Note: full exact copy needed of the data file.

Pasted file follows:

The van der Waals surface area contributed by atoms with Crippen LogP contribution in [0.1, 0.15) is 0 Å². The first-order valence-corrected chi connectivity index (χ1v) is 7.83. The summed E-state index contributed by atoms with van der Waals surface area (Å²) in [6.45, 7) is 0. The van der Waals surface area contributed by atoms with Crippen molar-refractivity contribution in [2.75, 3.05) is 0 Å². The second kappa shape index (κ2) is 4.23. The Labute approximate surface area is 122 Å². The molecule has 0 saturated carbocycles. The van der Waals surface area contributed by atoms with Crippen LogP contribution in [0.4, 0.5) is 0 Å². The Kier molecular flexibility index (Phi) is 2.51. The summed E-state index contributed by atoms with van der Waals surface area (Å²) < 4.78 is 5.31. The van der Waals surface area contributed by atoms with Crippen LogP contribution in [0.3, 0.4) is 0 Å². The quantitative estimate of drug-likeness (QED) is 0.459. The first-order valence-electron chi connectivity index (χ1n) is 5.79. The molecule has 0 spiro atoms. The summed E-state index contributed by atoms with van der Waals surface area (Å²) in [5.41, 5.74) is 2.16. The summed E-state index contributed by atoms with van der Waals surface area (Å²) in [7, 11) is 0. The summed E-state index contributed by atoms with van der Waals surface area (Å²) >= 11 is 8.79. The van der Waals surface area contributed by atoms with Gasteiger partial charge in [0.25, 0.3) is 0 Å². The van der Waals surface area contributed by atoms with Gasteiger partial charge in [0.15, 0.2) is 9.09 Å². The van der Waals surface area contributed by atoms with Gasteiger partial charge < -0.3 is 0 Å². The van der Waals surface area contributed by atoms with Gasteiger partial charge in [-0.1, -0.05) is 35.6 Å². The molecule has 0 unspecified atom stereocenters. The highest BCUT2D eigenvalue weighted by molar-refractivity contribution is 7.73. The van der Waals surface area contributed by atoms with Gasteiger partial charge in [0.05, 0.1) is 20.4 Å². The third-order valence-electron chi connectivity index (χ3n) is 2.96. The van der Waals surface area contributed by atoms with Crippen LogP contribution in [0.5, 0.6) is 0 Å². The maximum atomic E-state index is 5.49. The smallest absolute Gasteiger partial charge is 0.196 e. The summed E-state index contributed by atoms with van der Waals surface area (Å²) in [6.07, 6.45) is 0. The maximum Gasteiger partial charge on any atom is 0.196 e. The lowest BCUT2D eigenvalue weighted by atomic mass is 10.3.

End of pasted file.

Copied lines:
The van der Waals surface area contributed by atoms with Crippen LogP contribution in [0.1, 0.15) is 0 Å². The first-order valence-corrected chi connectivity index (χ1v) is 7.83. The summed E-state index contributed by atoms with van der Waals surface area (Å²) in [6.45, 7) is 0. The van der Waals surface area contributed by atoms with Crippen molar-refractivity contribution in [2.75, 3.05) is 0 Å². The second kappa shape index (κ2) is 4.23. The Labute approximate surface area is 122 Å². The molecule has 0 saturated carbocycles. The van der Waals surface area contributed by atoms with Crippen LogP contribution in [0.4, 0.5) is 0 Å². The Kier molecular flexibility index (Phi) is 2.51. The summed E-state index contributed by atoms with van der Waals surface area (Å²) < 4.78 is 5.31. The van der Waals surface area contributed by atoms with Crippen LogP contribution in [0.3, 0.4) is 0 Å². The quantitative estimate of drug-likeness (QED) is 0.459. The first-order valence-electron chi connectivity index (χ1n) is 5.79. The molecule has 0 spiro atoms. The summed E-state index contributed by atoms with van der Waals surface area (Å²) in [5.41, 5.74) is 2.16. The summed E-state index contributed by atoms with van der Waals surface area (Å²) in [7, 11) is 0. The summed E-state index contributed by atoms with van der Waals surface area (Å²) >= 11 is 8.79. The van der Waals surface area contributed by atoms with Gasteiger partial charge in [0.25, 0.3) is 0 Å². The van der Waals surface area contributed by atoms with Gasteiger partial charge in [0.15, 0.2) is 9.09 Å². The van der Waals surface area contributed by atoms with Gasteiger partial charge < -0.3 is 0 Å². The van der Waals surface area contributed by atoms with Gasteiger partial charge in [-0.1, -0.05) is 35.6 Å². The molecule has 0 unspecified atom stereocenters. The highest BCUT2D eigenvalue weighted by molar-refractivity contribution is 7.73. The van der Waals surface area contributed by atoms with Gasteiger partial charge in [0.05, 0.1) is 20.4 Å². The third-order valence-electron chi connectivity index (χ3n) is 2.96. The van der Waals surface area contributed by atoms with Crippen LogP contribution in [0.5, 0.6) is 0 Å². The maximum atomic E-state index is 5.49. The smallest absolute Gasteiger partial charge is 0.196 e. The summed E-state index contributed by atoms with van der Waals surface area (Å²) in [6.07, 6.45) is 0. The maximum Gasteiger partial charge on any atom is 0.196 e. The lowest BCUT2D eigenvalue weighted by atomic mass is 10.3.